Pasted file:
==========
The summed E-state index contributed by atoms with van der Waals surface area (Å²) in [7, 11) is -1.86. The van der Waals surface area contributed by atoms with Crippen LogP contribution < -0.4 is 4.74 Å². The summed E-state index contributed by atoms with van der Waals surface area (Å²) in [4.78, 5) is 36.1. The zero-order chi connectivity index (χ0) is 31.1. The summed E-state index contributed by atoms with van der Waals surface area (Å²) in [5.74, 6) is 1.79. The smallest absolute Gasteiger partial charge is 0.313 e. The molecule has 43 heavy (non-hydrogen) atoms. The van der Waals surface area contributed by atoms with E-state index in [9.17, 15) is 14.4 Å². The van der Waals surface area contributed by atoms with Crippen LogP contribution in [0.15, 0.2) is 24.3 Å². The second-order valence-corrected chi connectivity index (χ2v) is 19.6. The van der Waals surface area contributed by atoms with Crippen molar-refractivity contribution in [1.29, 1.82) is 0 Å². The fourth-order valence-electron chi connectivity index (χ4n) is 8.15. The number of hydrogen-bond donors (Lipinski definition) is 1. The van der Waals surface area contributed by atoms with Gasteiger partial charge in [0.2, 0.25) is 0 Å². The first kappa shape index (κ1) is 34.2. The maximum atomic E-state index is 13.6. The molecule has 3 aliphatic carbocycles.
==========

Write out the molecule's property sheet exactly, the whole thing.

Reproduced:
The summed E-state index contributed by atoms with van der Waals surface area (Å²) in [7, 11) is -1.86. The van der Waals surface area contributed by atoms with Crippen LogP contribution < -0.4 is 4.74 Å². The summed E-state index contributed by atoms with van der Waals surface area (Å²) in [4.78, 5) is 36.1. The zero-order chi connectivity index (χ0) is 31.1. The summed E-state index contributed by atoms with van der Waals surface area (Å²) in [5.74, 6) is 1.79. The smallest absolute Gasteiger partial charge is 0.313 e. The molecule has 43 heavy (non-hydrogen) atoms. The van der Waals surface area contributed by atoms with E-state index in [9.17, 15) is 14.4 Å². The van der Waals surface area contributed by atoms with Crippen LogP contribution in [0.15, 0.2) is 24.3 Å². The second-order valence-corrected chi connectivity index (χ2v) is 19.6. The van der Waals surface area contributed by atoms with Crippen molar-refractivity contribution in [1.29, 1.82) is 0 Å². The fourth-order valence-electron chi connectivity index (χ4n) is 8.15. The number of hydrogen-bond donors (Lipinski definition) is 1. The van der Waals surface area contributed by atoms with Gasteiger partial charge in [0.2, 0.25) is 0 Å². The first kappa shape index (κ1) is 34.2. The maximum atomic E-state index is 13.6. The molecule has 3 aliphatic carbocycles.